Speaking at the IEA this morning, Dr Fox called for an increase in interest rates and a fresh look at monetary policy.
Dr Fox painted a bleak picture of quantitative easing (QE), arguing that central bankers have created a ‘drug pusher and addict‘ relationship and are now unwilling to do the right thing and cause pain for the groups that are hooked.
Fox was careful to note that it is not the whole economy that is hooked on QE – it has been good for banks and asset owners at the top, but the benefit has not filtered through to everyone else and small businesses continue to struggle to borrow.
Cheap money has encouraged capital misallocation, Fox argued, with large companies taking more risks on capital markets and massively growing their debt – feeling safe in the knowledge that government will bail them out if (when) it all goes wrong.
‘I would suggest that we are blowing bubbles rather than preventing them […] We’ve over-corrected from the last crash, and now we have to tighten up again … It is not possible to do it painlessly.’
Dr Fox called for a 0.5% rise in the base rate, a restoration of the balance between borrowers and savers, and an end to using cheap capital as a gambling tool. He also shared his concerns about current levels of government spending, asserting that the UK budget deficit is still too large and spending plans lack ‘inter-generational fairness‘.
QE may have staved off the worse of the crisis, but it has not addressed structural problems and patterns of behaviour that caused it, indeed, it may very well have stored up more severe problems for later.
Dr Fox thinks that politicians need to look carefully at the argument that low interest rates have caused cycles of boom & bust by creating cheap capital which fuels the stock market beyond sustainable levels.
‘Wishful thinking is a poor substitute for critical analysis’
In a wide-ranging speech with impressive levels of analysis, Dr Fox tackled a number of issues around economic security.
He questioned the independence of the Bank of England; calling for more scrutiny and criticising the relationship that has developed between not just the Bank of England and the UK government, but other central banks and their own respective governments.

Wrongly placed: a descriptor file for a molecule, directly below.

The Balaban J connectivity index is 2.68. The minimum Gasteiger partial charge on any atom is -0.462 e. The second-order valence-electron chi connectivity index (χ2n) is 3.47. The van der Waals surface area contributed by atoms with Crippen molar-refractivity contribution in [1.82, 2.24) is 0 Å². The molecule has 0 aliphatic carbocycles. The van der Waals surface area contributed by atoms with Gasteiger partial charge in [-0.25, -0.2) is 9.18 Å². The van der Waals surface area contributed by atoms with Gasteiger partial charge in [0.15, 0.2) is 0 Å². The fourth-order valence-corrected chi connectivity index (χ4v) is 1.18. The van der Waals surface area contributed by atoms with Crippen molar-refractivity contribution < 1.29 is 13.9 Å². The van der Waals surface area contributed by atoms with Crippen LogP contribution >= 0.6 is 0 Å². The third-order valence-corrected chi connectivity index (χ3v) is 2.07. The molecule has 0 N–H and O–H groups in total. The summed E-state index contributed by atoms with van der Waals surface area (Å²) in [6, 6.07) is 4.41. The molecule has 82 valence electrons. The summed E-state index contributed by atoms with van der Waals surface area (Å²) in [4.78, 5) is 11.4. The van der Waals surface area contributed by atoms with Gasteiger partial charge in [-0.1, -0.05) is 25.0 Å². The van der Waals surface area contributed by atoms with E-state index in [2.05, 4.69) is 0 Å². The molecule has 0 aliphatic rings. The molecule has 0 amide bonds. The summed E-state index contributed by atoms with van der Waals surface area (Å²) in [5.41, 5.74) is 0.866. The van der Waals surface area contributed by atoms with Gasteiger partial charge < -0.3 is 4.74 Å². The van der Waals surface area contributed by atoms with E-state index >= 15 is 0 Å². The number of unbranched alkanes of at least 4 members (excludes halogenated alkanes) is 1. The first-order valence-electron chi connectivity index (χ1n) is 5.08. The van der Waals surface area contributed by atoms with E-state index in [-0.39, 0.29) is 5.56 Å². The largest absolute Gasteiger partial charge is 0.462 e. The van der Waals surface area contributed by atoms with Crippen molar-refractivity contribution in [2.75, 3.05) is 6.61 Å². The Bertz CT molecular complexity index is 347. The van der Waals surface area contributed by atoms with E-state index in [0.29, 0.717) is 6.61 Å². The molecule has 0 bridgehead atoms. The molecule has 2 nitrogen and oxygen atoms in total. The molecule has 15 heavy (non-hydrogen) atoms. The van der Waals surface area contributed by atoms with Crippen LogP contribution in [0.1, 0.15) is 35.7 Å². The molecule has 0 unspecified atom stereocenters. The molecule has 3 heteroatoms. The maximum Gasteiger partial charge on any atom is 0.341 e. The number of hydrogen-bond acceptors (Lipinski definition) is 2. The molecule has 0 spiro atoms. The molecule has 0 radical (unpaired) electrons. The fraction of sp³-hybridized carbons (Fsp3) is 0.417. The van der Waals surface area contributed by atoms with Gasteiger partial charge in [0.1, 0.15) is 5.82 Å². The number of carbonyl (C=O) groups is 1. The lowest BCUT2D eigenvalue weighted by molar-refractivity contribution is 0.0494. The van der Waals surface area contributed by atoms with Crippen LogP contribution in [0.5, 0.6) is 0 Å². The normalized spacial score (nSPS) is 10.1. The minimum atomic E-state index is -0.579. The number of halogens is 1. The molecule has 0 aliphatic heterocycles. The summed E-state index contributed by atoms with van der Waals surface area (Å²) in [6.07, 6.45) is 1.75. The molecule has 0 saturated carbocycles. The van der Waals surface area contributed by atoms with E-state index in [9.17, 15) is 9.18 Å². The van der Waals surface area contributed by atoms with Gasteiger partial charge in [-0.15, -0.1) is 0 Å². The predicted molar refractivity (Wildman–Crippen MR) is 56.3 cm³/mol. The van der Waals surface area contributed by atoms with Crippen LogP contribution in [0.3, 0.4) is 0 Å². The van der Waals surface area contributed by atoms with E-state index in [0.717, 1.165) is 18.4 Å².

‘Central banks have become governments’ lender of first resort.’
Those who subscribe to Austrian economics will be disappointed to hear Dr Fox did not call for the abolition of the central bank, but rather suggested reviewing the targets of the Bank of England and how it functions to ensure ‘the independence is real and not just a mirage’.
Dr Fox also questioned the usefulness of GDP as an economic indicator “There’s a difference between GDP and wealth creation,” he said, before calling for a new measure: “Gross Private Product (GPP)”, which removes government spending from calculations to focus on real wealth generation in the private economy.
Unsurprisingly, Fox’s analysis of the numbers has shown that GPP grows under Conservative governments, and contracts or stagnates under Labour governments. This shows, according to Fox, that “the private sector is able to grow when it is given the space“.
Dr Fox’s willingness to tackle these important issues – so often ignored by our political leaders – is to be commended, and his in-depth of understanding of the complex dynamic effects of government intervention in the market is truly refreshing.
Emily is the chairman of Conservatives for Liberty. She is passionate about the power of free markets to improve the living conditions of people on all levels of society and wishes to overturn the misconception that the Conservative Party seeks to protect privilege rather than spread opportunity. Follow Emily on Twitter: @